Friday, November 26, 2010

Making Multiple Beads on a Mandrel

You may have noticed this particular picture the other day, and wondered about making multiple beads on a mandrel. The advantages to making multiple beads on a mandrel is that it is easier to make a matching pair, because the first one is right there to compare, and it can be a time saver for making multiples, as you can let one bead cool down a bit while you work on the next one. It saves dipping time and trips to the kiln. An hour of beadmaking like this can leave you with a pretty daunting pile of beads to pull and clean, however.

Two tips will help you fill up the mandrel with beads and have you start looking for taller bottles for your bead release. (I have mine in a small orange juice bottle - so I can get a nice long dip. For production work, I can get 6-8 on a mandrel)

Sorry, three tips.

1. Make them close together. Seriously. Like in the picture. Overlapping heat from making the next bead helps to keep the previous ones warm. This is anti-intuitive, and a little scary - you worry about losing control and sticking them together. Trust me - making them close together really helps.

2. Keep them all warm - doh. But - never have more than one warm enough to move at a time. You can't balance and round out two moving-hot beads at the same time. Make a bead. Balance and round. Keep rotating - let it cool to solid, make the next, balance and centre, let cool. Rewarm the first. Make the third now that #2 is solid and #1 is warm. While #3 is cooling - make sure #1 and #2 are warmed up - but keep the rolling rhythm of the mandrel tuned to the still soft #3 bead. When it is solid, start on #4, - etc.

and the 3rd tip. If you are trying to get them all the same size - which - looking at the pic above, I wasn't, but if you are - make your decision about the size of the bead and if it needs more glass while both beads of the pair are the same temperature. If one is glowing and one is not, wait for it to cool down, or warm the other one up.

Whether this is because the warm one is expanded with heat (I personally doubt this is a big enough phenom to see) or the optical illusion of a glowing object looking larger (my favored theory), you can't get them the same size if you keep adding glass to them when they are not the same temperature. You'll add glass to the smaller-looking cool bead, and when you have melted the trail of extra glass in, it will now look bigger than the other, now cool bead. So you will add more glass to that one, and ad nauseum. Your earring pair just turned into matched book ends. Or curling rocks.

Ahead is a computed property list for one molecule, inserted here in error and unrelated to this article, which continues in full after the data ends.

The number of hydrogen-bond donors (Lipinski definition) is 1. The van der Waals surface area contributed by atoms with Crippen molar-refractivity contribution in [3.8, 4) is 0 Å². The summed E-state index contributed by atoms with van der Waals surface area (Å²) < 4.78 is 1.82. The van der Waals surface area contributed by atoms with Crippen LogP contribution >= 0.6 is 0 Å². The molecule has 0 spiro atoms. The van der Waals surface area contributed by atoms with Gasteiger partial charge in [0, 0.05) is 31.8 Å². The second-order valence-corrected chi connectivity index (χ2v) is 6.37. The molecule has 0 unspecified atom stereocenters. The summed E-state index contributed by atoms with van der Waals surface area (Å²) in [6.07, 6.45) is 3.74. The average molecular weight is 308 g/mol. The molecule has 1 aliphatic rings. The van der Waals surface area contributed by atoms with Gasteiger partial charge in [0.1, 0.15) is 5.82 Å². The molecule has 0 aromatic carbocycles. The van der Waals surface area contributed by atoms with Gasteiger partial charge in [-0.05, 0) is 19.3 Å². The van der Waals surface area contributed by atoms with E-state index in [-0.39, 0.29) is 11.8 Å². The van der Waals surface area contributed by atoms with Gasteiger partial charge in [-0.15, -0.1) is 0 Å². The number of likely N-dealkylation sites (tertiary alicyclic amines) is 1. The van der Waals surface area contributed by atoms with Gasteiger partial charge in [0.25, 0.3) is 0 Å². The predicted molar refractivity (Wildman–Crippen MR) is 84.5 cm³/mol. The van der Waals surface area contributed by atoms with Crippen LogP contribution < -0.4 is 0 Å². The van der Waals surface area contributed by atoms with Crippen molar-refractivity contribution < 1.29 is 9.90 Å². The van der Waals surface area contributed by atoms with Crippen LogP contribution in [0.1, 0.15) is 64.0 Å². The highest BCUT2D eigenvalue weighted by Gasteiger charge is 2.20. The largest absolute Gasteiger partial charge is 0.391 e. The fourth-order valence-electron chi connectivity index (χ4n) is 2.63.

Once you get the hang of it - you'll be whipping out long mandrels of matching beads.


  1. Nice information, valuable and excellent design, as share good stuff with good ideas and concepts, lots of great information and inspiration, both of which we all need, thanks for all the enthusiasm to offer such helpful information

  2. Many thanks Dwyn for this new interesting post. I used to make only two beads on my mandrel, because they are bigger than yours i believe, about 1,5 or 1,7 cms. And i agree with the optical illusion, it makes me nervous as i add glass like you explained. Thanks for sharing your experience.
    What is the glass you used on the picture ? Is it Dark silver plum ?

  3. Thanks!

    The glass is the Double Helix Clio - it's the same photo from a couple of days ago.

    There certainly is a practical size limit. For reference - the mandrel is a 3/32 and the smaller beads are 11 mm across and the larger ones are 13 mm (Diameter) with widths from 7 mm to 6 mm.